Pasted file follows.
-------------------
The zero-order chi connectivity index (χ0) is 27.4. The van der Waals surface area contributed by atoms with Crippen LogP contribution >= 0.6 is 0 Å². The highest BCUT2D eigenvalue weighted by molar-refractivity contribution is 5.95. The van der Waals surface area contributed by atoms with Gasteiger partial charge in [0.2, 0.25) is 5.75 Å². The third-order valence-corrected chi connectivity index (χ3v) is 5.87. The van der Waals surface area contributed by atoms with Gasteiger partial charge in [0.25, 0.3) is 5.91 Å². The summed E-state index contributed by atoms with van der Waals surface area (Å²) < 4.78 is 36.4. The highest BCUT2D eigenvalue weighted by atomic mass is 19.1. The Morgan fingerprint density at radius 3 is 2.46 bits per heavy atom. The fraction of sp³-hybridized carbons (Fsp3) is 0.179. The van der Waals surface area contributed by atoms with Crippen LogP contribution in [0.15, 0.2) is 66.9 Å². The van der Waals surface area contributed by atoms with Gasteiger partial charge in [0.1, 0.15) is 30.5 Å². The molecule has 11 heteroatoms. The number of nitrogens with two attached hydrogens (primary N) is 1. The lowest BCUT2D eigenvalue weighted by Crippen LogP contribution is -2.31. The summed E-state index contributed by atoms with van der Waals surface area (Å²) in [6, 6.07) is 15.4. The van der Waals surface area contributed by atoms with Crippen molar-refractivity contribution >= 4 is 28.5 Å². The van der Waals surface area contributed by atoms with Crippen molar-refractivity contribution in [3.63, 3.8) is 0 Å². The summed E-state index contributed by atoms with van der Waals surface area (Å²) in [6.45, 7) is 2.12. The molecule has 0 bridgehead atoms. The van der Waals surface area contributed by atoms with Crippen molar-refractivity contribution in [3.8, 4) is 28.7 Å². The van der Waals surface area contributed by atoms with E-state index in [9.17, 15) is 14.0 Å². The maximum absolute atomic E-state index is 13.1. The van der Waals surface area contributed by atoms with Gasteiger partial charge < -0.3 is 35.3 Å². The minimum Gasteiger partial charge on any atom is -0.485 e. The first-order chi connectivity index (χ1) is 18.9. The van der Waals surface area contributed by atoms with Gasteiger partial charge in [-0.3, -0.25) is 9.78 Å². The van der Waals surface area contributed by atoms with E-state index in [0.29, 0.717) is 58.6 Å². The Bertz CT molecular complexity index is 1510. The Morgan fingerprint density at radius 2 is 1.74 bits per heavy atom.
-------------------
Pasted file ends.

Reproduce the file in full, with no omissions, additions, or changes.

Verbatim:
The zero-order chi connectivity index (χ0) is 27.4. The van der Waals surface area contributed by atoms with Crippen LogP contribution >= 0.6 is 0 Å². The highest BCUT2D eigenvalue weighted by molar-refractivity contribution is 5.95. The van der Waals surface area contributed by atoms with Gasteiger partial charge in [0.2, 0.25) is 5.75 Å². The third-order valence-corrected chi connectivity index (χ3v) is 5.87. The van der Waals surface area contributed by atoms with Gasteiger partial charge in [0.25, 0.3) is 5.91 Å². The summed E-state index contributed by atoms with van der Waals surface area (Å²) < 4.78 is 36.4. The highest BCUT2D eigenvalue weighted by atomic mass is 19.1. The Morgan fingerprint density at radius 3 is 2.46 bits per heavy atom. The fraction of sp³-hybridized carbons (Fsp3) is 0.179. The van der Waals surface area contributed by atoms with Crippen LogP contribution in [0.15, 0.2) is 66.9 Å². The van der Waals surface area contributed by atoms with Gasteiger partial charge in [0.1, 0.15) is 30.5 Å². The molecule has 11 heteroatoms. The number of nitrogens with two attached hydrogens (primary N) is 1. The lowest BCUT2D eigenvalue weighted by Crippen LogP contribution is -2.31. The summed E-state index contributed by atoms with van der Waals surface area (Å²) in [6, 6.07) is 15.4. The van der Waals surface area contributed by atoms with Crippen molar-refractivity contribution >= 4 is 28.5 Å². The van der Waals surface area contributed by atoms with Crippen molar-refractivity contribution in [3.63, 3.8) is 0 Å². The summed E-state index contributed by atoms with van der Waals surface area (Å²) in [6.45, 7) is 2.12. The molecule has 0 bridgehead atoms. The van der Waals surface area contributed by atoms with Crippen molar-refractivity contribution in [3.8, 4) is 28.7 Å². The van der Waals surface area contributed by atoms with E-state index in [9.17, 15) is 14.0 Å². The maximum absolute atomic E-state index is 13.1. The van der Waals surface area contributed by atoms with Gasteiger partial charge < -0.3 is 35.3 Å². The minimum Gasteiger partial charge on any atom is -0.485 e. The first-order chi connectivity index (χ1) is 18.9. The van der Waals surface area contributed by atoms with Gasteiger partial charge in [-0.3, -0.25) is 9.78 Å². The van der Waals surface area contributed by atoms with E-state index in [0.29, 0.717) is 58.6 Å². The Bertz CT molecular complexity index is 1510. The Morgan fingerprint density at radius 2 is 1.74 bits per heavy atom.